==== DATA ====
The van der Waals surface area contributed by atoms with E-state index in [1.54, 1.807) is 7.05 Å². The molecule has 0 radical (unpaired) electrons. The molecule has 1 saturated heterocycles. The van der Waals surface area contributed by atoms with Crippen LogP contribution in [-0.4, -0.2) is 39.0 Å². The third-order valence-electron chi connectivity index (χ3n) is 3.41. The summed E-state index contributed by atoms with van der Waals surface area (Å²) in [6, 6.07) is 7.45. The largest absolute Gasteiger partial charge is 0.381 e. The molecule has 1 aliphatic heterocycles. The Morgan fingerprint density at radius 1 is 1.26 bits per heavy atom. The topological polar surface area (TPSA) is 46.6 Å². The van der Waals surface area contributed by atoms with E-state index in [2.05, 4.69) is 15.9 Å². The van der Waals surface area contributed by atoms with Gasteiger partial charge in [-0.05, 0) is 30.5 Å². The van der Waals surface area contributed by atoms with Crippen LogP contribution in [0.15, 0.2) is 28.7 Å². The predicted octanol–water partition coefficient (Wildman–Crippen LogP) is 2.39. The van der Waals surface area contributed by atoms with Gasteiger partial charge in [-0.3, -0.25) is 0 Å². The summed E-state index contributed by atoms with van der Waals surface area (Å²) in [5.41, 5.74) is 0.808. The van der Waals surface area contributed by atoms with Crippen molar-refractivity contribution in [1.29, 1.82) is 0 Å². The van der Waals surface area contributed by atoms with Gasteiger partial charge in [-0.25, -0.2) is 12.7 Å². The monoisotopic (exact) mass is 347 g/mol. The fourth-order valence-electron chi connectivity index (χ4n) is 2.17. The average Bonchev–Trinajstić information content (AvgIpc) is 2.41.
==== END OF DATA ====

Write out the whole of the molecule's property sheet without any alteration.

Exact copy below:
The van der Waals surface area contributed by atoms with E-state index in [1.54, 1.807) is 7.05 Å². The molecule has 0 radical (unpaired) electrons. The molecule has 1 saturated heterocycles. The van der Waals surface area contributed by atoms with Crippen LogP contribution in [-0.4, -0.2) is 39.0 Å². The third-order valence-electron chi connectivity index (χ3n) is 3.41. The summed E-state index contributed by atoms with van der Waals surface area (Å²) in [6, 6.07) is 7.45. The largest absolute Gasteiger partial charge is 0.381 e. The molecule has 1 aliphatic heterocycles. The Morgan fingerprint density at radius 1 is 1.26 bits per heavy atom. The topological polar surface area (TPSA) is 46.6 Å². The van der Waals surface area contributed by atoms with E-state index in [2.05, 4.69) is 15.9 Å². The van der Waals surface area contributed by atoms with Gasteiger partial charge in [-0.05, 0) is 30.5 Å². The van der Waals surface area contributed by atoms with Crippen LogP contribution in [0.15, 0.2) is 28.7 Å². The predicted octanol–water partition coefficient (Wildman–Crippen LogP) is 2.39. The van der Waals surface area contributed by atoms with Gasteiger partial charge in [-0.3, -0.25) is 0 Å². The summed E-state index contributed by atoms with van der Waals surface area (Å²) in [5.41, 5.74) is 0.808. The van der Waals surface area contributed by atoms with Crippen molar-refractivity contribution in [1.29, 1.82) is 0 Å². The van der Waals surface area contributed by atoms with Gasteiger partial charge in [-0.25, -0.2) is 12.7 Å². The monoisotopic (exact) mass is 347 g/mol. The fourth-order valence-electron chi connectivity index (χ4n) is 2.17. The average Bonchev–Trinajstić information content (AvgIpc) is 2.41.